What better person to review a game about bridge than someone who is a relative novice at the game. This seems fitting for a game that purports to be the "finest bridge game ever created" and professes to be a mentor for novice players. With an impressive collection of forty computer opponents and/or partners to choose from, each with different techniques and styles, on the surface it would appear that Bridge Olympiad is deep enough fill the role of bridge tutor. In fact, after playing Bridge Olympiad for a considerable amount of time, it did indeed leave me with a rudimentary knowledge of the game and the varied strategies utilized in mastering the games intricacies. Instead of leaving me bewilderingly baffled at this game of bluffing, luck and strategy, Bridge Olympiad left me with a feeling of accomplishment and understanding at learning something new.
From a novices point of view, bridge can be a daunting experience considering the various types of bidding available (American, Natural and Precision). A short explanation is provided in the manual but suffice it to say, practice and more practice is needed to get a decent understanding of the differences. In Bridge Olympiad, a great deal of gameplay is required before you begin to get a feel for the strengths and weaknesses of the many computer players available. With three modes of play, you get plenty of action. The Practice Room offers you the chance to study the AI players in terms of bidding and playing levels, aggressiveness (deals with the penchant for outbidding a vulnerable opponent, a term for being a game ahead in a rubber-match) and finally "cheating", which in this instance relates to bluffing proclivities, not peeking at others' cards. There are three distinct, useful modes available in the Practice Room including auto-mode (computer helps you bid and play), dual dummy mode (all cards on the table are displayed) and teaching mode (computer evaluates your bid and makes suggestions when it feels you're off base). The next step up the ladder in competition is the Rubber Match, where you and three other computer players rotate and play as partners, then opponents, for eight rubbers (first team to win 2 games). If you're the highest scorer at the end, you get your name in the ego-gratifying Hall of Fame. Practice Room aids are not available in this mode. Finally, the real test is the professional, Olympiad mode where eight teams (with four members each) vie for International Match Points during a round robin schedule that features "duplicate" bridge, where after a game is completed, your other two team members are given the same exact hands against their opponents. This mode is intense, exciting and hard to win.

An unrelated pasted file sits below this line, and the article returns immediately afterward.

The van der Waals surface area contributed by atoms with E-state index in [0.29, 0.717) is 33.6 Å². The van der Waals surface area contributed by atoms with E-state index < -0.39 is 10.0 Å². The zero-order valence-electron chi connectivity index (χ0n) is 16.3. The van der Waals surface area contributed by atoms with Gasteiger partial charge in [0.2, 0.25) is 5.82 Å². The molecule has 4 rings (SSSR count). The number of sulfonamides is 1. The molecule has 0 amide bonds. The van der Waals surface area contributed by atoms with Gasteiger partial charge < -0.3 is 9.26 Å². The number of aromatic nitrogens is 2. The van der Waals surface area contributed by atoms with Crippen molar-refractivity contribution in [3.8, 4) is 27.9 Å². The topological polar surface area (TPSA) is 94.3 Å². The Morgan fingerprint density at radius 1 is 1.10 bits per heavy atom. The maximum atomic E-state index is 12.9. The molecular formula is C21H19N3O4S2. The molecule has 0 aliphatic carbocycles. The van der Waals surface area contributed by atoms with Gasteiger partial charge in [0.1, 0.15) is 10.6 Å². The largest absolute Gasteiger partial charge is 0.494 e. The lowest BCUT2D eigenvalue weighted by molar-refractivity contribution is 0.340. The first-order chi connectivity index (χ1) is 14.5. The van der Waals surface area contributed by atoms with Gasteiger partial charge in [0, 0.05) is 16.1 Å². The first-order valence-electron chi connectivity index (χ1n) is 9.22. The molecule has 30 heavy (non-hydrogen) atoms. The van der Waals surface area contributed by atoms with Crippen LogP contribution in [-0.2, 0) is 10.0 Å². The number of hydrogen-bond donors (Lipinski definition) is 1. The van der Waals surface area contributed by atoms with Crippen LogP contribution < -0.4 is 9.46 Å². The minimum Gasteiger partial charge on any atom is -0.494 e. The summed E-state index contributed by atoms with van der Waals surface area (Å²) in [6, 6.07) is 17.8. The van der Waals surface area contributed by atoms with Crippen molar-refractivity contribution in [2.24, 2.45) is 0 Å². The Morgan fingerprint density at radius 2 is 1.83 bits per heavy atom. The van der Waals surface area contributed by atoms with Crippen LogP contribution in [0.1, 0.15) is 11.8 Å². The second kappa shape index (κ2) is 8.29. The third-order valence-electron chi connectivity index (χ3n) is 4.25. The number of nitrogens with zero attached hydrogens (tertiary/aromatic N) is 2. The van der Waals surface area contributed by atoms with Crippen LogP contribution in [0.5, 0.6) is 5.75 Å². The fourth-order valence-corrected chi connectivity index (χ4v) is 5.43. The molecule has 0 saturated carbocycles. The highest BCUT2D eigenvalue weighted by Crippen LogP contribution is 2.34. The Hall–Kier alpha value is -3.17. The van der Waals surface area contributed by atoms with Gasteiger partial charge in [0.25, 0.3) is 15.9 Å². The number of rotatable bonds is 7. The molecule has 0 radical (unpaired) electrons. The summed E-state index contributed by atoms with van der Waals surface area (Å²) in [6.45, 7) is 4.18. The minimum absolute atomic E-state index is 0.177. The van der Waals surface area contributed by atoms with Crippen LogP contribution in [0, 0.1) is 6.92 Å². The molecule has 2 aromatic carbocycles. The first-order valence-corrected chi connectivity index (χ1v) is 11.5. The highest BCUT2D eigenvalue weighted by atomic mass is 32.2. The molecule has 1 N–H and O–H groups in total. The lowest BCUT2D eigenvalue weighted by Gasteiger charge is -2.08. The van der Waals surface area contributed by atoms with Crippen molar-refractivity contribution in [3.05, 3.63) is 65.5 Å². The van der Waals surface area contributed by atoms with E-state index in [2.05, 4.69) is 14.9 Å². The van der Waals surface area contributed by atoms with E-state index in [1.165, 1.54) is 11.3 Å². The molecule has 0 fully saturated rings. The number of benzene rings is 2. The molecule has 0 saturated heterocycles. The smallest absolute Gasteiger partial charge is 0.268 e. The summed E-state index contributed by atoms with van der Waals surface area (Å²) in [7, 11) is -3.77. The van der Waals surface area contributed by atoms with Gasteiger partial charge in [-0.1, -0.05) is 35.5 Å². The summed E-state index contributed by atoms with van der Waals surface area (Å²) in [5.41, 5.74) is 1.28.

The game uses a point and click interface and the graphics, for a card game, are very pleasing. Expert players may find the computer players too varied or inconsistent for prolonged enjoyment but for the novice and intermediate player variety is welcome as a way to hone your own personal skills.
Graphics: Considering it's a card game, the graphics are sharp and attractive with nice background location art and useful, well laid out card and game table screens.
Sound: Not really a major factor in the game but pleasing enough.
Enjoyment: Smooth interface coupled with wide variety of computer opponents and modes of play. Not as comprehensive as it could have been (not a complete package in terms of bidding conventions) but provides invaluable experience with realistically modeled players.
Replay Value: Enormous replay value. With 40 opponents/partners to choose from and the natural randomness of card games, Bridge Olympiad offers unlimited play. If nothing else, the cutthroat Olympiad mode keeps you coming back.
A game of Contract Bridge (the classic card game) set in the National Bridge Club. Players can practice their skills against the 12 computer opponents using three different bidding systems (American Standard, Natural, and Precision). There is also a Tournament in which you play round robin against all the computer players with the highest score winning a spot in the NBC hall of fame.
Bridge Olympiad is a solid bridge that features a diverse set of strong opponents and a comprehensive (and *long*) tournament despite lacking the pizzazz of computer bridge games (e.g. Electronic Arts' Grand Slam Bridge or Interplay's Omar Sharif on Bridge). What it lacks in beginner's tutorials and intuitive interface it makes up for with the sheer number of opponents and, as in other QQP games, a complete track record of player. The game also has one of the best computer AIs you'll ever come across in a bridge game.
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Bridge Master, Bridge Deluxe II with Omar Sharif, Bridge 7.0, Bicycle Limited Edition, Brothers in Arms: Road to Hill 30, Bicycle Pinochle, Bobby Fischer Teaches Chess, Blue and The Gray, The
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